Opinion: The scoop on sportswriting
I had a Jerry Maguire moment the other night.
Maguire, of course, is the fictitious sports agent played by Tom Cruise in the Hollywood movie that bears the name, who one night had an epiphany about the industry he worked in and set out to do something about it.
He wrote a mission statement, a manifesto of sorts, about what he believed was the true purpose of the sports agent. He hated the man he had become and hoped that his new outlook, and subsequent how-to guide, would return a touch of morality to a dangerously cutthroat business.
My line of work differs greatly from that of a sports agent, but in a moment of reflection I came to some of the same realizations that he did.
Hopefully, my spilling them out doesn't lead me down the same road it led Jerry Maguire. Or perhaps, hopefully it does.
I believe that sportswriters matter. I believe what we do is important. Sure, it matters little in the grand scheme of global survival or the goings on of day-to-day life, but it matters all the same.
What we do matters because we make people smile. With a simple stroke of a few keys we can bring joy to people in numerous ways.
A flattering article about someone, or someone's child, can warm the heart and bring happiness where it is lacking. A hard-hitting, well-researched article can bring accountability to a world -- athletics -- that often needs it the most. And a light-hearted, comedy-driven piece can serve as the perfect distraction for that person who needs one so badly.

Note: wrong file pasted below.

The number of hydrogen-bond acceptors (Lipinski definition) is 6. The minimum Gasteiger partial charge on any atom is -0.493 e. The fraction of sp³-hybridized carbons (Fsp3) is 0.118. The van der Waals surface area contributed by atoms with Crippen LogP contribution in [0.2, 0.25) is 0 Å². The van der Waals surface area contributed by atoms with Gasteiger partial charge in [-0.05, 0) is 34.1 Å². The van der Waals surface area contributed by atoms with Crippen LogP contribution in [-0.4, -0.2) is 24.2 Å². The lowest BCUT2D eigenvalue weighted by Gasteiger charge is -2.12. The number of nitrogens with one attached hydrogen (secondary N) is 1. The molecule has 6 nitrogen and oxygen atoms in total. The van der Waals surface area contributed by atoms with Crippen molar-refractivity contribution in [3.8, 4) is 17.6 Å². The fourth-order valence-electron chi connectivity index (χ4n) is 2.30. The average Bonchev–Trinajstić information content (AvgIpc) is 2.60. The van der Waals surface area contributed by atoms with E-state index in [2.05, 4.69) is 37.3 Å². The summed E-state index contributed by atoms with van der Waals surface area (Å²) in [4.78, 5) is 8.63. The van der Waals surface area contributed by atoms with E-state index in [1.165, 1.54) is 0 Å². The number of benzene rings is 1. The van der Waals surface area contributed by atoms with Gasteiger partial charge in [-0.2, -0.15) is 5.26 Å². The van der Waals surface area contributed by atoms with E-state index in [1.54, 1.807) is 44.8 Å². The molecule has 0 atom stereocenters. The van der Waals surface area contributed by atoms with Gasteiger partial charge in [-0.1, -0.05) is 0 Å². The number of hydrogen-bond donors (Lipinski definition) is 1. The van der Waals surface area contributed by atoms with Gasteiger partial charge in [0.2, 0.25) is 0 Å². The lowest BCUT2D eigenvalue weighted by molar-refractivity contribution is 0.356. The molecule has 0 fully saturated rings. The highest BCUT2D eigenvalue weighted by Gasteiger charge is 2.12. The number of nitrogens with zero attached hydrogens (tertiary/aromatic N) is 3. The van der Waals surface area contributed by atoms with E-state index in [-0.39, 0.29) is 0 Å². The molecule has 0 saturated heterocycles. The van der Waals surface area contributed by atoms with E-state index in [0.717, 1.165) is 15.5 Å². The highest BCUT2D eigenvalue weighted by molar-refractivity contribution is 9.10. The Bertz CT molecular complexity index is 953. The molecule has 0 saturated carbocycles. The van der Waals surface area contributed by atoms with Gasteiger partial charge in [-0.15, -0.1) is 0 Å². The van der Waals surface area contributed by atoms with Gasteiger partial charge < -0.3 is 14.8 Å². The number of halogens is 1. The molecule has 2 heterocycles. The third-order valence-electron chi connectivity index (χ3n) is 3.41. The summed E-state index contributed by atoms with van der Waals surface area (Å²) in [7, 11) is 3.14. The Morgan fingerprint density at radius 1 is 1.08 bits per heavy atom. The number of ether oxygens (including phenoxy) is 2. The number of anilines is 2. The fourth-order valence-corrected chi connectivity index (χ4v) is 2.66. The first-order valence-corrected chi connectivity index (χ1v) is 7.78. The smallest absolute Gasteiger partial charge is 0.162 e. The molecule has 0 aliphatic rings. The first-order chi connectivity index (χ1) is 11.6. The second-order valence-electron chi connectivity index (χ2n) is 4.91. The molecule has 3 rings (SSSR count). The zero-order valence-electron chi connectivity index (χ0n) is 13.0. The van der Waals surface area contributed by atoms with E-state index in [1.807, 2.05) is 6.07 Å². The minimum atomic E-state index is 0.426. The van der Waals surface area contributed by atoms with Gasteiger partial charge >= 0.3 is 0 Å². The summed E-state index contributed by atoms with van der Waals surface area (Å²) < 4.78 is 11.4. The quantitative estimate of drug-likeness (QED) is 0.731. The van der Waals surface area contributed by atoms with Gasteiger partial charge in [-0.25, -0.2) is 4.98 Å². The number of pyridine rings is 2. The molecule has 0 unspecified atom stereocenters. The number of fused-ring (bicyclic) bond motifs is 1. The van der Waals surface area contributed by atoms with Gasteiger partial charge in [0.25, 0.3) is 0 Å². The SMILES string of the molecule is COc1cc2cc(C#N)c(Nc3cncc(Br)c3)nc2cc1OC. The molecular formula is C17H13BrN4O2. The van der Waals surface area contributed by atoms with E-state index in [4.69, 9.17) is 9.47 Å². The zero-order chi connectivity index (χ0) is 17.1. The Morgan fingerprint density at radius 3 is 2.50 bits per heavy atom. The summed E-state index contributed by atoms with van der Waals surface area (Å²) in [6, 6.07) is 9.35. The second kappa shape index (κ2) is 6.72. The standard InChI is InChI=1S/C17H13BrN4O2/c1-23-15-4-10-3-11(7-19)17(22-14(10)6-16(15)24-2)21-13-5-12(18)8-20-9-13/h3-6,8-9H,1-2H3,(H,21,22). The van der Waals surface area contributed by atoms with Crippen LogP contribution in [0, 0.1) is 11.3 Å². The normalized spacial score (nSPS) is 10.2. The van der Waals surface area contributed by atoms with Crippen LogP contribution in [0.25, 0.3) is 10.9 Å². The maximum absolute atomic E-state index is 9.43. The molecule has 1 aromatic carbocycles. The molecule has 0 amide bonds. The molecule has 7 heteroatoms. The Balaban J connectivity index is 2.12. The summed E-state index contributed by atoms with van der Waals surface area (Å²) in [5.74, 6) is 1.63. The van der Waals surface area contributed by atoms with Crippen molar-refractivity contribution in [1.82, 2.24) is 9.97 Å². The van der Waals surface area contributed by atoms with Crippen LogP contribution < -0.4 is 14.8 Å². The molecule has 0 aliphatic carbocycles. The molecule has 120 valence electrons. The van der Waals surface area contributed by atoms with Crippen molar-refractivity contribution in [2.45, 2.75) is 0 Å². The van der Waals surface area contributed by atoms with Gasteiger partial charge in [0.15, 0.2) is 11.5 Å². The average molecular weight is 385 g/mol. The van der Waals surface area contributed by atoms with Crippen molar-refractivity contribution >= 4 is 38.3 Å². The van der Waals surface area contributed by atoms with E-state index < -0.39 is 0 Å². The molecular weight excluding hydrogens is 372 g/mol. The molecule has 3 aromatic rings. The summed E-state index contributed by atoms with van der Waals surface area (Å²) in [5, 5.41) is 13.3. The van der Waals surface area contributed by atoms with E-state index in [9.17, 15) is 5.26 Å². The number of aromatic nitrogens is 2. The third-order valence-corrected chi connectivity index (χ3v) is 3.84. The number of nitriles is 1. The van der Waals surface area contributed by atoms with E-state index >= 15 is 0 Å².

Our words can be powerful. They can be poetic, as well.
But, in my world, my words -- my stories -- only account for half of the equation. The other half comes from relationships.
During my five years as a professional sportswriter -- a relatively short time, I admit -- my most influential and memorable moments directly have involved me and the people I have covered. And that's how I believe it should be. Because that's what I believe sportswriters are -- a connection between the people we write for and the people we write about. Both are equally important, and without either, our craft would be meaningless.
When I think of my career thus far, I don't think about every well-constructed sentence or every biting analogy I've written. I don't recall the moment I came up with a great story idea. In fact, I rarely even remember the story itself. What I do remember is the people it affected.
From the coaches I've enjoyed interviewing in an empty gymnasium to the players I've rooted for, celebrated with and seen rise and fall to the person who read one of my articles and cracked a smile, shed a tear or felt compelled to call -- this is what I remember.
And it's what I will remember -- and what I will make my priority -- for as long as I am fortunate enough to be in this business.
I don't have the catchy name like a Rick Reilly or even a Tony Kornheiser, but I do have passion: passion for people, the written word and sports. And in this business, those three things count for a lot.
I hope they always will.